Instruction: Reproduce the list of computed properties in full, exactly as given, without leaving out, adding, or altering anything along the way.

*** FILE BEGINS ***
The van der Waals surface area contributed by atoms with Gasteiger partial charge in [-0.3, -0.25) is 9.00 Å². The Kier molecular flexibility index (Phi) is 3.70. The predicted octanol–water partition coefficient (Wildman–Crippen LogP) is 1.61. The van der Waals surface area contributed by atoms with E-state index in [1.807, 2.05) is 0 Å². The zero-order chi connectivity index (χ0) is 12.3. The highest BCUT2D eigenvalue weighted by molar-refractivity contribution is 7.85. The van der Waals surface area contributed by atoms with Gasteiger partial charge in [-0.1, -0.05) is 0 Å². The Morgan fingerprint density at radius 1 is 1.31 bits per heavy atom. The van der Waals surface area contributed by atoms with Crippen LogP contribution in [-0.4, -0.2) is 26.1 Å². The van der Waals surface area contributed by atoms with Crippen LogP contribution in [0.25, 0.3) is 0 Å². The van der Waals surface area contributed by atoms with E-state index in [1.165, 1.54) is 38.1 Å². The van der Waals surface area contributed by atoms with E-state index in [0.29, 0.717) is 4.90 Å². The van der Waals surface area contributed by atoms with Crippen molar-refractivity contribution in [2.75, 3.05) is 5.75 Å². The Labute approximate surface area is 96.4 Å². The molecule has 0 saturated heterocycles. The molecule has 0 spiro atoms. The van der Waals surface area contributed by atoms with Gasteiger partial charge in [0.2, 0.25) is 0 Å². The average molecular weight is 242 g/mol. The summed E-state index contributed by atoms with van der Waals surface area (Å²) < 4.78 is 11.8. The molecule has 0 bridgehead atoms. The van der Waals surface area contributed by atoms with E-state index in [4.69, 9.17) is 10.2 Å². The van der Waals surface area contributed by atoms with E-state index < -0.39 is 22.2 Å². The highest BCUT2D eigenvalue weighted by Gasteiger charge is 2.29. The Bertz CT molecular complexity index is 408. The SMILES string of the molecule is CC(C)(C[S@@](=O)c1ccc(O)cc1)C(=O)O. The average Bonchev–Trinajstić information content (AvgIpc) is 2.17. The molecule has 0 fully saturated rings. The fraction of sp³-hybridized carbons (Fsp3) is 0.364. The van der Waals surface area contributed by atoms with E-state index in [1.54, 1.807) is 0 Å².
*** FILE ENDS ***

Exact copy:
The van der Waals surface area contributed by atoms with Gasteiger partial charge in [-0.3, -0.25) is 9.00 Å². The Kier molecular flexibility index (Phi) is 3.70. The predicted octanol–water partition coefficient (Wildman–Crippen LogP) is 1.61. The van der Waals surface area contributed by atoms with E-state index in [1.807, 2.05) is 0 Å². The zero-order chi connectivity index (χ0) is 12.3. The highest BCUT2D eigenvalue weighted by molar-refractivity contribution is 7.85. The van der Waals surface area contributed by atoms with Gasteiger partial charge in [-0.1, -0.05) is 0 Å². The Morgan fingerprint density at radius 1 is 1.31 bits per heavy atom. The van der Waals surface area contributed by atoms with Crippen LogP contribution in [-0.4, -0.2) is 26.1 Å². The van der Waals surface area contributed by atoms with Crippen LogP contribution in [0.25, 0.3) is 0 Å². The van der Waals surface area contributed by atoms with E-state index in [1.165, 1.54) is 38.1 Å². The van der Waals surface area contributed by atoms with E-state index in [0.29, 0.717) is 4.90 Å². The van der Waals surface area contributed by atoms with Crippen molar-refractivity contribution in [2.75, 3.05) is 5.75 Å². The Labute approximate surface area is 96.4 Å². The molecule has 0 saturated heterocycles. The molecule has 0 spiro atoms. The van der Waals surface area contributed by atoms with Gasteiger partial charge in [0.2, 0.25) is 0 Å². The average molecular weight is 242 g/mol. The summed E-state index contributed by atoms with van der Waals surface area (Å²) < 4.78 is 11.8. The molecule has 0 bridgehead atoms. The van der Waals surface area contributed by atoms with E-state index in [4.69, 9.17) is 10.2 Å². The van der Waals surface area contributed by atoms with E-state index < -0.39 is 22.2 Å². The highest BCUT2D eigenvalue weighted by Gasteiger charge is 2.29. The Bertz CT molecular complexity index is 408. The SMILES string of the molecule is CC(C)(C[S@@](=O)c1ccc(O)cc1)C(=O)O. The average Bonchev–Trinajstić information content (AvgIpc) is 2.17. The molecule has 0 fully saturated rings. The fraction of sp³-hybridized carbons (Fsp3) is 0.364. The van der Waals surface area contributed by atoms with E-state index in [1.54, 1.807) is 0 Å².